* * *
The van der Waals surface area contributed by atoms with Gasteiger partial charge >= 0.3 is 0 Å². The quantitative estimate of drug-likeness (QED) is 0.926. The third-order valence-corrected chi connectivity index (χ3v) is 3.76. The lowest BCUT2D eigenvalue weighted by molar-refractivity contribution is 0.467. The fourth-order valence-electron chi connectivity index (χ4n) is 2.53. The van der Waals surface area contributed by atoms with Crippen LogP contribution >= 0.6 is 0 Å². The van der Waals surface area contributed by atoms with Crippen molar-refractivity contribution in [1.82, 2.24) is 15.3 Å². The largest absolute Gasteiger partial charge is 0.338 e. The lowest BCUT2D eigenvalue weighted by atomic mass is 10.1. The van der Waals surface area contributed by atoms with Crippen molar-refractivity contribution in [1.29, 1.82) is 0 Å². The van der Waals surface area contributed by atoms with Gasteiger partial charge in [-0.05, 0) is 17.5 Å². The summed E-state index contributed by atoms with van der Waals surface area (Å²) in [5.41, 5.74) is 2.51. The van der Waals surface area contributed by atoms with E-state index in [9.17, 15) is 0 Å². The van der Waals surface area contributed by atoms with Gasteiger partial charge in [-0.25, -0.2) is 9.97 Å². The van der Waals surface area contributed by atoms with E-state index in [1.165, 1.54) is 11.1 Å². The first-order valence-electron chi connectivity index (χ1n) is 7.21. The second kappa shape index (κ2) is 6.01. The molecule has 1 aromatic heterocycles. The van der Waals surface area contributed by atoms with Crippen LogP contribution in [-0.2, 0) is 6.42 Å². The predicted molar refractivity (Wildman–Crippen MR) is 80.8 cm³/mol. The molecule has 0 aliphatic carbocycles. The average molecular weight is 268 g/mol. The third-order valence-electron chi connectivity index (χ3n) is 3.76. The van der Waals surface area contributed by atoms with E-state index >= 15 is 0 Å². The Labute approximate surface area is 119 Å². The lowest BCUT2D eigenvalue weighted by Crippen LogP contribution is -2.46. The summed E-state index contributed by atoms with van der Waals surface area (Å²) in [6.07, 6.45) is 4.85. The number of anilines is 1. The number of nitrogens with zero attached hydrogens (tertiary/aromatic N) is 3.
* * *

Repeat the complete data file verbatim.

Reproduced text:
The van der Waals surface area contributed by atoms with Gasteiger partial charge >= 0.3 is 0 Å². The quantitative estimate of drug-likeness (QED) is 0.926. The third-order valence-corrected chi connectivity index (χ3v) is 3.76. The lowest BCUT2D eigenvalue weighted by molar-refractivity contribution is 0.467. The fourth-order valence-electron chi connectivity index (χ4n) is 2.53. The van der Waals surface area contributed by atoms with Crippen LogP contribution >= 0.6 is 0 Å². The van der Waals surface area contributed by atoms with Crippen molar-refractivity contribution in [1.82, 2.24) is 15.3 Å². The largest absolute Gasteiger partial charge is 0.338 e. The lowest BCUT2D eigenvalue weighted by atomic mass is 10.1. The van der Waals surface area contributed by atoms with Crippen molar-refractivity contribution in [1.29, 1.82) is 0 Å². The van der Waals surface area contributed by atoms with Gasteiger partial charge in [-0.05, 0) is 17.5 Å². The summed E-state index contributed by atoms with van der Waals surface area (Å²) in [5.41, 5.74) is 2.51. The van der Waals surface area contributed by atoms with E-state index in [9.17, 15) is 0 Å². The van der Waals surface area contributed by atoms with Gasteiger partial charge in [-0.25, -0.2) is 9.97 Å². The van der Waals surface area contributed by atoms with E-state index in [1.165, 1.54) is 11.1 Å². The first-order valence-electron chi connectivity index (χ1n) is 7.21. The second kappa shape index (κ2) is 6.01. The molecule has 1 aromatic heterocycles. The van der Waals surface area contributed by atoms with Crippen LogP contribution in [-0.2, 0) is 6.42 Å². The predicted molar refractivity (Wildman–Crippen MR) is 80.8 cm³/mol. The molecule has 0 aliphatic carbocycles. The average molecular weight is 268 g/mol. The third-order valence-electron chi connectivity index (χ3n) is 3.76. The van der Waals surface area contributed by atoms with E-state index >= 15 is 0 Å². The Labute approximate surface area is 119 Å². The lowest BCUT2D eigenvalue weighted by Crippen LogP contribution is -2.46. The summed E-state index contributed by atoms with van der Waals surface area (Å²) in [6.07, 6.45) is 4.85. The number of anilines is 1. The number of nitrogens with zero attached hydrogens (tertiary/aromatic N) is 3.